Judge concludes White Rock woman has 'reasonable grounds' to fear neighbour

Judge concludes White Rock woman has ‘reasonable grounds’ to fear neighbour

A peace bond has been imposed against a White Rock man who neighbours claim has been persistent in unwanted contacts with them.

A peace bond has been imposed against a White Rock man who neighbours claim has been persistent in unwanted contacts with them.

Judge Ann Rounthwaite delivered the decision in Surrey Provincial Court July 25, telling Roderick Louis, 49, he would have to obey the conditions of the bond for a year or forfeit a surety of $500 and face possible criminal charges.

Charges of “fear of injury/damage by another person” were sworn against Louis in April 2012.

Rounthwaite, in a 19-page decision, said there was enough evidence to conclude that Karen York, a fellow resident of the apartment building in the 1300-block of Martin Drive, has “reasonable grounds to fear” Louis.

The conditions imposed by Rounthwaite call for Louis to have no direct or indirect contact with York, to keep the peace, to not possess weapons or ammunition and to not make video or audio recordings or photos of other residents.

The proceedings stemmed from an October 2011 incident in which York, formerly president of the building’s strata council, alleged she was followed and filmed by a man to the point she feared for her personal safety.

Louis, who represented himself throughout the proceedings, said outside court that he intends to appeal Rounthwaite’s decision.

He has previously told the Peace Arch News that he has lived at the building for 13 years and is a former advocate for the mentally ill. He alleged that much of the evidence presented about him was being “deliberately exaggerated and amplified.”

Louis argued in court that his recording of his interaction with other residents without their knowledge was for his own protection in the dispute, in case his behaviour was mis-characterized.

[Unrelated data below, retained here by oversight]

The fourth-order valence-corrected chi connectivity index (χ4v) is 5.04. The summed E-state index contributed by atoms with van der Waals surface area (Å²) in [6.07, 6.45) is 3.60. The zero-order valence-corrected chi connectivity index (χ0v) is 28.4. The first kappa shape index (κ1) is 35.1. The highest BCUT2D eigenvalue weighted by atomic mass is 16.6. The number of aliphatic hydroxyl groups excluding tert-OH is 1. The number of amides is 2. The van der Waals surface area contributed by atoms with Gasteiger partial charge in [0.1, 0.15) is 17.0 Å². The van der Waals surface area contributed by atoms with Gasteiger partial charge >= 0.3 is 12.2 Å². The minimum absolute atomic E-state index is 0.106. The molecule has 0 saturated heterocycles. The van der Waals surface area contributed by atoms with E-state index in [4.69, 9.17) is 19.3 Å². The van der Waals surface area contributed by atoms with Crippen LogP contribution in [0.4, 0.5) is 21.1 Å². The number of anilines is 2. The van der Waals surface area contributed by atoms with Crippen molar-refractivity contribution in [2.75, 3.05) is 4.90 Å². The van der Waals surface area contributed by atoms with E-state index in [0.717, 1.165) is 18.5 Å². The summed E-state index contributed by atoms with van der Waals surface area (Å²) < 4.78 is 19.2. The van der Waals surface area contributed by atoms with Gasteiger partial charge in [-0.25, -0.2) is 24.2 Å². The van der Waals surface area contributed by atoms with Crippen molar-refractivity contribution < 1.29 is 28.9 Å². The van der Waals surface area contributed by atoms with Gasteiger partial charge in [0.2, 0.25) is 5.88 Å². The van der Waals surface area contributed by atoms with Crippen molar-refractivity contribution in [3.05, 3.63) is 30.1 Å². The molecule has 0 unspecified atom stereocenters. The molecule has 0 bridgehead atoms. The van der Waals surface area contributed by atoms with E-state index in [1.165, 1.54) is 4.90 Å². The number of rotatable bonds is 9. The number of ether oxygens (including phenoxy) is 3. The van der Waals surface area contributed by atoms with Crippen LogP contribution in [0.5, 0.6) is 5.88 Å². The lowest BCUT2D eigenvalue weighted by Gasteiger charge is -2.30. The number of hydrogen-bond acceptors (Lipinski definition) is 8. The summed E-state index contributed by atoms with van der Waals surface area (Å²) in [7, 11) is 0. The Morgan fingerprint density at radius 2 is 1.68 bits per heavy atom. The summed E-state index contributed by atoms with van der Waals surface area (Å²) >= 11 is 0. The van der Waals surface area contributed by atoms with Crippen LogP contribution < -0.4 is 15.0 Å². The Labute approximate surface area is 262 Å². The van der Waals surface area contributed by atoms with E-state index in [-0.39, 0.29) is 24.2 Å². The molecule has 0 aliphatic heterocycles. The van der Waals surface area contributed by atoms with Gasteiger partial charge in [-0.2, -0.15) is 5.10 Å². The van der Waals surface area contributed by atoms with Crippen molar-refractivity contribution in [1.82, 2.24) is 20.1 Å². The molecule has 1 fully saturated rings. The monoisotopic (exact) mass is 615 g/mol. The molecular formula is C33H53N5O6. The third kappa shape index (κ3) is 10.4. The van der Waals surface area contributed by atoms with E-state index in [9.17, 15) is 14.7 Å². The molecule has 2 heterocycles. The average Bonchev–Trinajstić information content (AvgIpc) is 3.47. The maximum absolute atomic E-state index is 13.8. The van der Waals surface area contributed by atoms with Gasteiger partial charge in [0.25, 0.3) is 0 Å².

But Rounthwaite, in upholding the recording ban, said it – and other activities Louis acknowledged while presenting his case –  “would reasonably cause residents to believe that you were spying on them.”

In earlier testimony, another resident said she, too, had experienced unwanted contact.

Karen Clarke, 70, told the court her troubles with Louis began when she was on the strata council. She described his behaviour as “almost to the point of stalking” – from appearing in the underground parking lot whenever she was there to locking the elevator with just the two of them inside so he could ask her questions.

“I don’t think Roderick realized the number of times he scared me,” Clarke told Rounthwaite.

The behaviour led Clarke to change her phone number, start parking on the street and to try to sell her unit, she said.

In cross-examination, Louis confirmed Clarke had previously lived in the building and questioned why, if she was scared of him, had she moved back.

Regarding the underground parking, Louis noted he and Clarke’s assigned spots were side-by-side, and suggested that would increase the likelihood of the two of them running into each other.

To the latter, Clarke pointed out that Louis hadn’t driven his car in the six years she had lived there, and yet he appeared whenever she was there. Regarding moving back to the building, Clarke said she had only met Louis on two occasions over the course of her first stint as a resident and “never knew there was any trouble.”

When Louis suggested that in order for the relationship between the neighbours to change, “there has to be a willingness to treat Roderick with respect,” Clarke said it is too late for that.

“You’ve gone too far for too many years,” she said.

– with files from Alex Browne